I’m typing on a familiar computer, in a familiar corner of the big room upstairs, but the table is unfamiliar and therefore the act of typing is different.
While the corner of the room is familiar – it’s where my desk has been for the past four years and three months – the room itself is different.
Downstairs, in the kitchen, I open the drawer for a glass and it’s different. Not a different drawer or a different glass, but the drawer is emptier and therefore the experience of choosing a glass is different.
I step into my bedroom and the familiar bed and bedside table are there, but the rest is different. Chester is no longer where it’s been for the past four years and three months; the bookshelf full of mementos from former students and books with hard covers is gone; even Tim’s sock drawer cupboard is no longer there. Tim’s side of the wardrobe is now full of my clothes – what’s he going to wear, I wonder, for the next week/s?
Things are different within the familiarity of each room. There’s a piano in my dining room; a spider plant occupies the space where my pedestal used to stand in the lounge room; a canvas of a scene from Natone is on the wall where a scene from Scottsdale used to hang. The TV is smaller and the screen that covered the mess of cords is gone. Not so the mess of cords!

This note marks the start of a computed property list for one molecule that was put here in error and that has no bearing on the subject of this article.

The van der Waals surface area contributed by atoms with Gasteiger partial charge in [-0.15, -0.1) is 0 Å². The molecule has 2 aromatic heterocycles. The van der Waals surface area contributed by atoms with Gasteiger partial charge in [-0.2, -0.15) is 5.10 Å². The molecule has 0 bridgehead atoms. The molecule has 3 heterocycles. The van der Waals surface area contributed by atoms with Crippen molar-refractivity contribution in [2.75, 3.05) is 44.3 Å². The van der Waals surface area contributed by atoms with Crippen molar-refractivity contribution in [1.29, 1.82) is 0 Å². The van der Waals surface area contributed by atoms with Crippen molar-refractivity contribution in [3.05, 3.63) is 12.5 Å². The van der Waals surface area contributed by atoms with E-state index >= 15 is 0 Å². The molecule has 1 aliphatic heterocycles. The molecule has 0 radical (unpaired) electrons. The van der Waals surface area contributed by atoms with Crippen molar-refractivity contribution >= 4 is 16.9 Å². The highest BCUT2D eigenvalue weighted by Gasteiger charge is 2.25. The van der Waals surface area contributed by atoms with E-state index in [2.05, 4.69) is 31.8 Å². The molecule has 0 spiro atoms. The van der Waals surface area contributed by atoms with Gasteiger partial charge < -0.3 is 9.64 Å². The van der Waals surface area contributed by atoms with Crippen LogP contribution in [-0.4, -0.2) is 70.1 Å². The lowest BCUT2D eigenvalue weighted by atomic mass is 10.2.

It’s disconcerting. Strange.
I open the pantry and immediately feel to comfort of the familiar; I stand there, like an old lady who’s forgotten what she went to the pantry for, just to feel the refreshment of familiarity.
But the fridge is different and the cutlery drawer is full of plastic knives and forks. I am disconcerted again.
I look in the mirror and see my familiar face, and it’s the same … but not quite. There’s a change, a small one, but a change nevertheless. I had forgotten, and for a moment am caught out. Then look away, seeking the familiar.
But at every turn, something has changed. It’s strangely familiar, but just as strangely unfamiliar.
It’s not comfortable.